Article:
An even more compelling question is whether indigenous life ever took root on Mars, as many suspect but cannot prove.
"If you look at the surface of Mars today, it's a desolate place. It's dry. It's cold. It's barren," said Cornell University astronomer Steven Squyres, who heads the science teams for two NASA rovers scheduled to land on Mars beginning next month. "It's not an inviting environment for life, and yet we see these tantalizing clues," he said.
The unprecedented barrage of spacecraft is due partly to the relatively close distance between Earth and Mars, an alignment that occurs every two years. This year's lineup is particularly favorable, with Earth and Mars about 35 million miles apart -- as close as they have been in more than 60,000 years. At that distance, spacecraft can be dispatched from Earth using less powerful and less expensive boosters.
No one expects everything to go perfectly, however.
"Mars has been a most daunting destination," said NASA's associate administrator for space science Ed Weiler. "Some -- including me -- have called it 'The Death Planet.'"
NASA would know. The twin Mars Exploration Rovers, named Spirit and Opportunity, follow the loss of the Mars Polar Lander and the Mars Climate Orbiter. Two other probes, however -- the Global Surveyor and the Mars Odyssey -- have been returning compelling pictures and data about geologic features and other attributes of Mars.
Europe defied the odds this week, successfully putting its Mars Express spacecraft in orbit for a planned two-year mission to look for underground water. The spacecraft, which arrived Dec. 24, is designed to use radar to probe 2-1/2 miles beneath the planet's surface. In addition, Mars Express has a high-resolution stereo camera to map the planet's surface.
The fate of Beagle 2, the small companion rover, dispatched for an independent mission and scheduled to make contact on Christmas day, was unknown.
Japan had hoped to join the international science fest at Mars, but could not fix a problem with its spacecraft's power system to slip into orbit. Nozomi, which means hope, joins a long list of failed Mars probes that represent two-thirds of all spacecraft launched to the planet.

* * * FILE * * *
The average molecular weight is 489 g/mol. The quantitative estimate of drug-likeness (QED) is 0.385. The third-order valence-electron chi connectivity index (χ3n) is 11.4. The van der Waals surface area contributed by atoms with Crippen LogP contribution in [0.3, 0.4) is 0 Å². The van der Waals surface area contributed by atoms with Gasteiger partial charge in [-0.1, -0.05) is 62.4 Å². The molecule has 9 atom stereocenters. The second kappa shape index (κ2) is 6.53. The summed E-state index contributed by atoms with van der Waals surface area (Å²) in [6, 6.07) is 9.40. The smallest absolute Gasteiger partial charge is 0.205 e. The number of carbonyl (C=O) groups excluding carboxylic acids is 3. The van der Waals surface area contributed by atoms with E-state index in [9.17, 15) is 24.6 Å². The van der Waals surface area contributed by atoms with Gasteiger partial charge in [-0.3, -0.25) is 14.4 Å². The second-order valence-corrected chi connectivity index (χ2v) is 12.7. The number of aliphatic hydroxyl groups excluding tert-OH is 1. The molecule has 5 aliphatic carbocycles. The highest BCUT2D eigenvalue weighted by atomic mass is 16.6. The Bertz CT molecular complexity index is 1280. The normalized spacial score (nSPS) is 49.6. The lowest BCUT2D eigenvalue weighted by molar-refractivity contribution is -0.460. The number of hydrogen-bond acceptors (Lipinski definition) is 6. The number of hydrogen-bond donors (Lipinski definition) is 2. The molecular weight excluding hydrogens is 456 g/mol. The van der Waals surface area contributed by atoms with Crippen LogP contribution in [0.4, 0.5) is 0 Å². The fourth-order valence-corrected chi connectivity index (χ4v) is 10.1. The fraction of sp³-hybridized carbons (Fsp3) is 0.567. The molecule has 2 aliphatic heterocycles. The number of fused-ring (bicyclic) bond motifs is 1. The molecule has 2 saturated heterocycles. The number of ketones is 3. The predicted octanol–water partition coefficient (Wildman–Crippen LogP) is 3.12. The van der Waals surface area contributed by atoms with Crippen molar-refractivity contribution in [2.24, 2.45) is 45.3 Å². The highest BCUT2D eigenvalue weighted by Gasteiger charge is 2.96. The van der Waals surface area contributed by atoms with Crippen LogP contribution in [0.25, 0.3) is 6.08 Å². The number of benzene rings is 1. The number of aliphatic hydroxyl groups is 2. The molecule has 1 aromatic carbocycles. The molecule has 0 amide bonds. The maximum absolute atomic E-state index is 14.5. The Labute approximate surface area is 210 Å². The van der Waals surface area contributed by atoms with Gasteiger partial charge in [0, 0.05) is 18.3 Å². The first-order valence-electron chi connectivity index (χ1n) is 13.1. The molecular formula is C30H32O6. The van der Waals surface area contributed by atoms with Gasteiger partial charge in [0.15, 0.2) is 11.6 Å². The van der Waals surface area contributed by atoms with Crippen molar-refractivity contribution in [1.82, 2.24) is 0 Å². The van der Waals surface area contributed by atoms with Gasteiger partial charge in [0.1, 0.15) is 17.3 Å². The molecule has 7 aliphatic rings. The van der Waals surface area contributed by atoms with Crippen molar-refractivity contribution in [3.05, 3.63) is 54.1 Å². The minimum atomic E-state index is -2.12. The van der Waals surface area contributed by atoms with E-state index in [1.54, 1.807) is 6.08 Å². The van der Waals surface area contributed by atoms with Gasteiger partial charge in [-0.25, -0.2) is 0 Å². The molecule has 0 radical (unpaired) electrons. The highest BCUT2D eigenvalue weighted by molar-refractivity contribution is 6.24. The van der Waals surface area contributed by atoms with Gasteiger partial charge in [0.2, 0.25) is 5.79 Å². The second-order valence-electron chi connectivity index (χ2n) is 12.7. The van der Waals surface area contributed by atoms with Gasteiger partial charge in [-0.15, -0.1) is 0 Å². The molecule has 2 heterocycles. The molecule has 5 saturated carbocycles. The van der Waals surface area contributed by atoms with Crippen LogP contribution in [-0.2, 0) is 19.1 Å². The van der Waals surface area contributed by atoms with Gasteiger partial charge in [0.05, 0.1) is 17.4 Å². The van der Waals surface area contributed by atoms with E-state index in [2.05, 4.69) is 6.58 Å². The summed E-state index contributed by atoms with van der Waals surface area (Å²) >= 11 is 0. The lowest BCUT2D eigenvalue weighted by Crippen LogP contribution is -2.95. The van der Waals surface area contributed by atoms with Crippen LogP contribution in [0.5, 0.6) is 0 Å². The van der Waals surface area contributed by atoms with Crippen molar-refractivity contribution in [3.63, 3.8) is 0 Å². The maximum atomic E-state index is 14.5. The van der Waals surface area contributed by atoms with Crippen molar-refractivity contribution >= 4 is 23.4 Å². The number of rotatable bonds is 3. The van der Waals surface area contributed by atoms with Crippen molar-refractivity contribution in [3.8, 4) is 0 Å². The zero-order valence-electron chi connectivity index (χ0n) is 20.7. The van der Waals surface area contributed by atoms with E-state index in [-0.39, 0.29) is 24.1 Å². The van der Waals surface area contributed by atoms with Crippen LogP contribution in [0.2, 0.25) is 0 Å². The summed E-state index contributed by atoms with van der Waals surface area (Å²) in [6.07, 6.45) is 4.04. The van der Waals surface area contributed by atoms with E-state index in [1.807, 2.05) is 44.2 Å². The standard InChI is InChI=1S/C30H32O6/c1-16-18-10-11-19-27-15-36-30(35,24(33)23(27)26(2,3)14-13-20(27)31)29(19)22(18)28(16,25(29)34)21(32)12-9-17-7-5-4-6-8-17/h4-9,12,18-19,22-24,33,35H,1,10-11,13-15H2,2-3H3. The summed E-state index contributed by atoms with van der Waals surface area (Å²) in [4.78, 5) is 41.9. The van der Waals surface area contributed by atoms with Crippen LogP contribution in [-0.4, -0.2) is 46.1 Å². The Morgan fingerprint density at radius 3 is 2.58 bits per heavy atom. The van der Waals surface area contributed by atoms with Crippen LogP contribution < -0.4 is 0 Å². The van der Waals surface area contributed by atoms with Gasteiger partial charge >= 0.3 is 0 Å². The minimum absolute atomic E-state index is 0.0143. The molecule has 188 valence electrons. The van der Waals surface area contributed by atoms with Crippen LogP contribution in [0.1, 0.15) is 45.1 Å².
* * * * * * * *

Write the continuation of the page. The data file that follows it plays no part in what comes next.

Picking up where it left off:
Even more difficult than settling into orbit is landing on the planet, with only three successful missions to date: two Viking landers sent by NASA in July and September 1976 and the Mars Pathfinder mission, which included the pint-sized Sojourner rover, in 1997.
NASA's next attempt comes Jan. 3, when Spirit is scheduled to make its high-speed descent to the planet's surface. If it survives the risky parachute descent and airbag-cushioned landing, Spirit is expected to spend about three months combing the dry lakebeds in Gusev Crater, a huge impact basin that once might have held a lake formed by water that flowed down from the highlands. The rover will search for sediments that could hold geologic evidence of past water.
The rover's twin, Opportunity, is slated to arrive Jan. 24, landing at an unusual mineral concentration on the equatorial Meridiani Plain. The area contains large quantities of a mineral that on Earth forms almost always in the presence of liquid water. The iron oxide, called hematite, was detected by the Mars Global Surveyor.
The goal of the missions, Weiler said, is to answer questions about whether the planet's surface was ever suitable for life.
"If successful," he said, "Spirit and Opportunity will help humans take a giant leap forward in our understanding of Mars' potential for past or current life."
Irene Mona Klotz covers aviation and space for UPI Science News. E-mail firstname.lastname@example.org